Baroque Gone Bad

Small Fun in the Big Museum

Lucio Massari: La Maddalena

The Italian Baroque was indeed an exotic fruit, but like most exotic fruits it was sure to go off if not handled carefully. Bolognese art in the late 16th and 17th centuries, as seen in the Pinacoteca Nazionale, does often have a certain aroma to it.

The Counter-Reformation and Italy’s loss of political liberty created a quietly traumatized world, one in which a very sophisticated people was reduced to mouthing pious platitudes, with the police and the Inquisition constantly peeking over their shoulders. As long as they were careful, Italians could enjoy their last few decades of prosperity. They were impressed by the lavish, solemn spectacles provided by Church and state, and the new art, sanctioned by Rome and commissioned in vast quantities for churches and palaces, seemed an Olympian peak of beauty and elegance.

Something was missing. The Bolognese masters of the new official style, the Carracci and Guido Reni, may have dazzled with their technical perfection, but their innumerable imitators found them a hard act to follow. Bologna in this era has a lot to answer for, and the last rooms of the Pinacoteca will amuse you with a flood of some of the most uninspired painting ever made. Lifeless virtuosity alternates with rare flashes of witless virtuosity, including perhaps the silliest high-fashion Annunciation ever painted, by Bologna’s own Pietro Faccini.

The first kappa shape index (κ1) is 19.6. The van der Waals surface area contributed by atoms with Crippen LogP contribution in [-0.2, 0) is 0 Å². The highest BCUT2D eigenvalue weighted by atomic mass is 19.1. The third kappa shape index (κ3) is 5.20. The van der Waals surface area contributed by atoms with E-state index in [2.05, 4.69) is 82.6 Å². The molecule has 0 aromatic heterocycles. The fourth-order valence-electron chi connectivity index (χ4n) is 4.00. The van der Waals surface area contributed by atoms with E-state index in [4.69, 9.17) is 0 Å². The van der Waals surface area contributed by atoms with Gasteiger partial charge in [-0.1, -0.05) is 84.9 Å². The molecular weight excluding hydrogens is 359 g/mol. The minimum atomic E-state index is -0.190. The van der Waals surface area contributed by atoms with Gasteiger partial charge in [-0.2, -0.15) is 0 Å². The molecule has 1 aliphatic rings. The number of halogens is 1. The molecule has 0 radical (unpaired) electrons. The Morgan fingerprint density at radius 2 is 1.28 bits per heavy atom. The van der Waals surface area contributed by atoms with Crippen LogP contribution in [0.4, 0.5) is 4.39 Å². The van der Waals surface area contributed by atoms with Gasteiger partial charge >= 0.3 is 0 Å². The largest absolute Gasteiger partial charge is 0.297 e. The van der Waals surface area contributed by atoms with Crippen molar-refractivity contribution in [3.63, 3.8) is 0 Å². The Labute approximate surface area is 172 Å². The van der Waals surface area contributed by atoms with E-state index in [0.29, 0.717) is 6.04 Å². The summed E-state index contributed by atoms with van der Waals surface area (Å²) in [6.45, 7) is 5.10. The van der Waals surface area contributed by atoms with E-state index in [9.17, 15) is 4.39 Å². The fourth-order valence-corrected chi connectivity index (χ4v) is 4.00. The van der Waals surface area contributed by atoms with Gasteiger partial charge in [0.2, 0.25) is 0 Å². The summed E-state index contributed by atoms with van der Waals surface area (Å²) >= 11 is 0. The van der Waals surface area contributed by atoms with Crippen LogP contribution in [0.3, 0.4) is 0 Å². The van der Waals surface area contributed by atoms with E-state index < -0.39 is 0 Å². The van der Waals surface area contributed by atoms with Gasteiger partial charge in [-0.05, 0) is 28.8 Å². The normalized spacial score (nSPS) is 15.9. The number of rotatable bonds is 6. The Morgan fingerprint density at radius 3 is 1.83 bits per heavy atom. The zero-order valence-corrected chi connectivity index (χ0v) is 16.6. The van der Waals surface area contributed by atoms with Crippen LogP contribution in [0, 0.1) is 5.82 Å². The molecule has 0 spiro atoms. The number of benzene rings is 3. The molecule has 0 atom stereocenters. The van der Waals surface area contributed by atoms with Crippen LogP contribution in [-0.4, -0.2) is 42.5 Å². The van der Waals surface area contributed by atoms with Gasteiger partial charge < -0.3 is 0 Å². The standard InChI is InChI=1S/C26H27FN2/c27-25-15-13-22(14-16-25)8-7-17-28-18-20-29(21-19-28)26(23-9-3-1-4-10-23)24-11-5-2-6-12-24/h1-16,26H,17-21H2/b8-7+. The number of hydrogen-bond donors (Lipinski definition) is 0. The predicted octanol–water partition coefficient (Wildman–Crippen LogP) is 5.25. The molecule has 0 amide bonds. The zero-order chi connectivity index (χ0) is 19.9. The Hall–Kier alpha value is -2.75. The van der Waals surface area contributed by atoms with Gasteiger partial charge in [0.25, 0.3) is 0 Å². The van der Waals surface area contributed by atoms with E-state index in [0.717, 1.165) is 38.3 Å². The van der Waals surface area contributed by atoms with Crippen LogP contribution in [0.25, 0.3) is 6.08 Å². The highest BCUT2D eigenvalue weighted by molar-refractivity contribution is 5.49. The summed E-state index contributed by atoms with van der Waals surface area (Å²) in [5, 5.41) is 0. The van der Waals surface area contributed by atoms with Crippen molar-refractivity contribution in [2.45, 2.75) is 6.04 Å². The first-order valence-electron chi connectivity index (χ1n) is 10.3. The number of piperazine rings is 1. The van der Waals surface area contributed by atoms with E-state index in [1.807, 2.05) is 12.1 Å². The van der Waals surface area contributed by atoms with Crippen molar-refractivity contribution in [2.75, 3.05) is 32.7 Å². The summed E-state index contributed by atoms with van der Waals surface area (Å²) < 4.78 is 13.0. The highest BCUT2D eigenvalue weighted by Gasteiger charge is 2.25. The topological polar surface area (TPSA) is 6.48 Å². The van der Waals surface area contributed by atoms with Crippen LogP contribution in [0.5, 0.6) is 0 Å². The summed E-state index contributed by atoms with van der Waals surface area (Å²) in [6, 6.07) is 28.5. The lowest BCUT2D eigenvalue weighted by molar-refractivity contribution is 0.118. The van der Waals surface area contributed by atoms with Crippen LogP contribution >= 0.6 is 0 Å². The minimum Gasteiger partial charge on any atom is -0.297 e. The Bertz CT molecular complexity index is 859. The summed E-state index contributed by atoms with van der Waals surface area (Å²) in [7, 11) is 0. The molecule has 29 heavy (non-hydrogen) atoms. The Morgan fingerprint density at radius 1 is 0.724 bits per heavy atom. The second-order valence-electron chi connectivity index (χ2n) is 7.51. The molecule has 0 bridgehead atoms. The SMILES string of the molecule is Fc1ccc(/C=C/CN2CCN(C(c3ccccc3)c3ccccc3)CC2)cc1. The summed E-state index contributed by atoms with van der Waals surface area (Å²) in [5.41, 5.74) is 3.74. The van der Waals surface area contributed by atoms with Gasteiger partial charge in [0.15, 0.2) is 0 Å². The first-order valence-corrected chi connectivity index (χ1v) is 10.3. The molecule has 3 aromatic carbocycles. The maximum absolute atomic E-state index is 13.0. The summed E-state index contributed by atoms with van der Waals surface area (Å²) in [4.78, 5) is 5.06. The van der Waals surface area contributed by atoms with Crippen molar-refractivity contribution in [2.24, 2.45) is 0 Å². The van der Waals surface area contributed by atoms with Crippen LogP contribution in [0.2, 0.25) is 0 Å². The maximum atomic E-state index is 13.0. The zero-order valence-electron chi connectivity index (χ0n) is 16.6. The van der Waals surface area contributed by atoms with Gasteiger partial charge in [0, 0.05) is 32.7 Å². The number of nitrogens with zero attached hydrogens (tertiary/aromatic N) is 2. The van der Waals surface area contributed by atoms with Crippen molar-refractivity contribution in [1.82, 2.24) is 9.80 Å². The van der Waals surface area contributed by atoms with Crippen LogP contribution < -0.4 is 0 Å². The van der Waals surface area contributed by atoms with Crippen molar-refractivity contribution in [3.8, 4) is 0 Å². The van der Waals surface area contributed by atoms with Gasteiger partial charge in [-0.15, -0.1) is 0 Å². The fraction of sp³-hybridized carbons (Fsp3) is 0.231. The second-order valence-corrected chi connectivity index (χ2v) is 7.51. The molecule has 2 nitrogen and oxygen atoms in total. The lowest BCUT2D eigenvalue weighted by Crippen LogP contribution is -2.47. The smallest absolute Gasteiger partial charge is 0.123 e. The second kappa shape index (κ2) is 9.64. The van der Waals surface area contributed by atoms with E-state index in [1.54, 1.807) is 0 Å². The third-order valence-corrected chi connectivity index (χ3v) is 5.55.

The thought police of the popes can take most of the credit for this slow strangulation of art, but the Pinacoteca also provides a wonderful glimpse into the sort of people that inhabited this sad, twilight world. La Famiglia Gozzadini is a work by the excellent portraitist Lavinia Fontana, capturing a prominent family on the cusp of the Renaissance and the Baroque.

Lavinia Fonttana, La Famiglia Gozzadini

It’s hard to tell whether this strangely Victorian group is an intentional send-up, like Goya’s brutally caricaturistic portraits of the Spanish royal family, or Rousseau’s Cart of Père Juniet, or Grant Wood’s American Gothic; perhaps there simply wasn’t any other way to paint such creatures. The Gozzadini, jowly, smug and overdressed, are horrible enough, though the miserable little family dog steals the show, looking quite the Gozzadini herself in her bracelet and earrings.

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